Build a Successful Consumer Sales Promotion

Building a Consumer Sales Promotion is a Little Like Walking a Tightrope

You have to come up with some fabulous offer to get people into your store without going broke in the process.

What form will your fabulous offer take? A free gift with purchase? A reduced price on specific items? By one, get one? Support for a local charity or other organization?

If all goes well, you’ll get a short-term bump in sales. If it goes really well, you’ll attract new customers to your store that return to do business with you again and again.

In order to get this right, you’re going to have to put some thought into what you can give and what you intend to gain from any consumer sales promotion. Here are some things to ponder when you’re putting together your next sale.

What’s Your Intent?

Do you have a particular goal you are trying to reach with your sale? Are you trying to attract first-time customers or re-engage with current customers? Are you announcing a new product or service? Are you trying to build traffic during a slow season or day of the week? Being clear about what you are trying to accomplish will help you determine how you reach out to your intended audience.

A Consumer Sales Promotion Need Promoting!

Once you’ve defined your audience, it’s time to spread the news about your sale through the appropriate media.

Rally your current customers with:

Flyers slipped in with purchases

An email or phone campaign

Direct mail campaign

In-store signage

Word-of-mouth by employees

Attract new customers with:

Website announcements

Newspaper ads

TV commercials

Radio ads

Learn how to make message to mobile part of your next successful sale!

Be sure to start promoting your sale far enough in advance so your audience can get the message multiple times before your sale begins. Timing can make or break your sale.

A Consumer sales promotion is one of the most powerful marketing tools available to any retailer.

The Value of Your Proposition

If your consumer sales promotion doesn’t offer sufficient value to make consumers step out of their routine to come to your store, no amount of planning and promoting will make your sale a success. But, this needs to work both ways.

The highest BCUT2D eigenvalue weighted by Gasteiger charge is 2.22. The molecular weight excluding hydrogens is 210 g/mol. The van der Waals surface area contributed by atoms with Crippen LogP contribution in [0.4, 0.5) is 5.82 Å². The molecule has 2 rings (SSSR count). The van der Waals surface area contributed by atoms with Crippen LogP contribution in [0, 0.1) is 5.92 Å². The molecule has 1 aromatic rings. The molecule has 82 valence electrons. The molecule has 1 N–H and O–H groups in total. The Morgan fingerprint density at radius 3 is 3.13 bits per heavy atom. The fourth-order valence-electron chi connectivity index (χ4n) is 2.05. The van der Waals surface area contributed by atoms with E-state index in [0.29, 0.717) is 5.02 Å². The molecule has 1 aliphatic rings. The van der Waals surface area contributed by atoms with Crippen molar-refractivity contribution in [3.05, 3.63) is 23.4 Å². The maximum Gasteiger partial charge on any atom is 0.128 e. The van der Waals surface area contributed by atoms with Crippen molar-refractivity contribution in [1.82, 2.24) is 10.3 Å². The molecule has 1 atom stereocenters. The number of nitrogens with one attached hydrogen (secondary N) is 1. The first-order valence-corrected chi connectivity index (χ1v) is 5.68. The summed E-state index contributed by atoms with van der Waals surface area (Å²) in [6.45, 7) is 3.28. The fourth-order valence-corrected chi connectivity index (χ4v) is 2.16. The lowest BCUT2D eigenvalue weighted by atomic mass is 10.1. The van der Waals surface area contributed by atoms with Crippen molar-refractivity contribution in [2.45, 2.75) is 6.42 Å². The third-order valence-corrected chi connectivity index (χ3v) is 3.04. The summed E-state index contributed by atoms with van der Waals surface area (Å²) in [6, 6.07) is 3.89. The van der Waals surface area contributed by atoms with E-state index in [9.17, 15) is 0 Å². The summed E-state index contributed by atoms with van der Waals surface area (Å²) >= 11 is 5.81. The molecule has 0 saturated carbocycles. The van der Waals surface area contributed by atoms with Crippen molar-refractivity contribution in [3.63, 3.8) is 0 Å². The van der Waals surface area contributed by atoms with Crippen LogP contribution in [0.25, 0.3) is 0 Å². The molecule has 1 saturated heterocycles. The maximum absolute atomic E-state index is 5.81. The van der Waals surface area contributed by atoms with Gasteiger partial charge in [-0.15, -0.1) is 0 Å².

Slashing the price of a desirable item will drive traffic through your door. That might not be a good strategy if the discounted item doesn’t give you the opportunity to sell profitable accessories, consumables, or other add-on items, to help you replace some of that lost profit.

Your offer needs to be a win-win for both you and your customers. When you find a promotion that customers are interested in, ask yourself if you can afford to give it to them. If not, look at ways you can structure the offer so it becomes advantageous for both your organization and your customers.

For example, you may find that bundling the sale item with those add-on products will create a good value for the customer while rescuing some of your profit margin. You could also try to partner with suppliers or manufacturers for more favorable terms or co-op dollars to help pay for promoting your sale. Steps like these might be what it takes to make your sale pencil out.

For A Limited Time… (The Psychology of Scarcity)

Research has shown that the perception of scarcity can make anything more desirable.

In 1975, social scientist Stephen Worchel and his colleagues did a study to determine what factors influenced made humans more inclined to favor one thing over another. They put two identical jars of equal size before participants. One with two cookies, one with ten cookies. Even though the cookies themselves were identical, subjects found the contents of the jar with two cookies more desirable because these cookies were perceived as being in short supply. These results have been repeated multiple times since then.